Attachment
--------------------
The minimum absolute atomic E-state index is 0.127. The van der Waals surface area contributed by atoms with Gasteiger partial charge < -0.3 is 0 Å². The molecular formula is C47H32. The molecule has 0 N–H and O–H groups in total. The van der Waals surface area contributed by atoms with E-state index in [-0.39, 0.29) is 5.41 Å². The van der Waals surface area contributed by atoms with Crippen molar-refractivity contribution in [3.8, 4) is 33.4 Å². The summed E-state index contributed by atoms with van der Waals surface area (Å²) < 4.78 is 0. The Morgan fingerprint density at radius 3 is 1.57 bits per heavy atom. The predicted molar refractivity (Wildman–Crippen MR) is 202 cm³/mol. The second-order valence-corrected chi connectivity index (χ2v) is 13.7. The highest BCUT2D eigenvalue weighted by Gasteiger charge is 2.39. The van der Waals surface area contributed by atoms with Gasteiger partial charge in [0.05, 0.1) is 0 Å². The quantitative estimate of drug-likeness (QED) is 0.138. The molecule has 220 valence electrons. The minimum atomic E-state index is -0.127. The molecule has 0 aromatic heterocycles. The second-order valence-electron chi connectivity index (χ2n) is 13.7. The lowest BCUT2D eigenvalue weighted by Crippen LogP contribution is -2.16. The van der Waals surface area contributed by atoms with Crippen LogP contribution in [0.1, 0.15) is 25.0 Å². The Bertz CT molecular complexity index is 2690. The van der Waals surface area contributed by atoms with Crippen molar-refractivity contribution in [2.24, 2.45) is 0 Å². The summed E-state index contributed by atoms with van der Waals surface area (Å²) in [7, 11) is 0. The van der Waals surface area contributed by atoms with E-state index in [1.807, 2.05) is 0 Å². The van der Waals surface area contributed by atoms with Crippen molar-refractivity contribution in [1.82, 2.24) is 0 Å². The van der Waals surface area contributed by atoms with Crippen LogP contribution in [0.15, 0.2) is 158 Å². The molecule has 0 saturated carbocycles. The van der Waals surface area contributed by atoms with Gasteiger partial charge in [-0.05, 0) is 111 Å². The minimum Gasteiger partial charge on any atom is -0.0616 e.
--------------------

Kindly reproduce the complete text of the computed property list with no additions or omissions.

The minimum absolute atomic E-state index is 0.127. The van der Waals surface area contributed by atoms with Gasteiger partial charge < -0.3 is 0 Å². The molecular formula is C47H32. The molecule has 0 N–H and O–H groups in total. The van der Waals surface area contributed by atoms with E-state index in [-0.39, 0.29) is 5.41 Å². The van der Waals surface area contributed by atoms with Crippen molar-refractivity contribution in [3.8, 4) is 33.4 Å². The summed E-state index contributed by atoms with van der Waals surface area (Å²) < 4.78 is 0. The Morgan fingerprint density at radius 3 is 1.57 bits per heavy atom. The predicted molar refractivity (Wildman–Crippen MR) is 202 cm³/mol. The second-order valence-corrected chi connectivity index (χ2v) is 13.7. The highest BCUT2D eigenvalue weighted by Gasteiger charge is 2.39. The van der Waals surface area contributed by atoms with Gasteiger partial charge in [0.05, 0.1) is 0 Å². The quantitative estimate of drug-likeness (QED) is 0.138. The molecule has 220 valence electrons. The minimum atomic E-state index is -0.127. The molecule has 0 aromatic heterocycles. The second-order valence-electron chi connectivity index (χ2n) is 13.7. The lowest BCUT2D eigenvalue weighted by Crippen LogP contribution is -2.16. The van der Waals surface area contributed by atoms with Crippen LogP contribution in [0.1, 0.15) is 25.0 Å². The Bertz CT molecular complexity index is 2690. The van der Waals surface area contributed by atoms with Crippen molar-refractivity contribution in [2.24, 2.45) is 0 Å². The summed E-state index contributed by atoms with van der Waals surface area (Å²) in [7, 11) is 0. The van der Waals surface area contributed by atoms with E-state index in [1.807, 2.05) is 0 Å². The van der Waals surface area contributed by atoms with Crippen molar-refractivity contribution in [1.82, 2.24) is 0 Å². The van der Waals surface area contributed by atoms with Crippen LogP contribution in [0.15, 0.2) is 158 Å². The molecule has 0 saturated carbocycles. The van der Waals surface area contributed by atoms with Gasteiger partial charge in [-0.05, 0) is 111 Å². The minimum Gasteiger partial charge on any atom is -0.0616 e.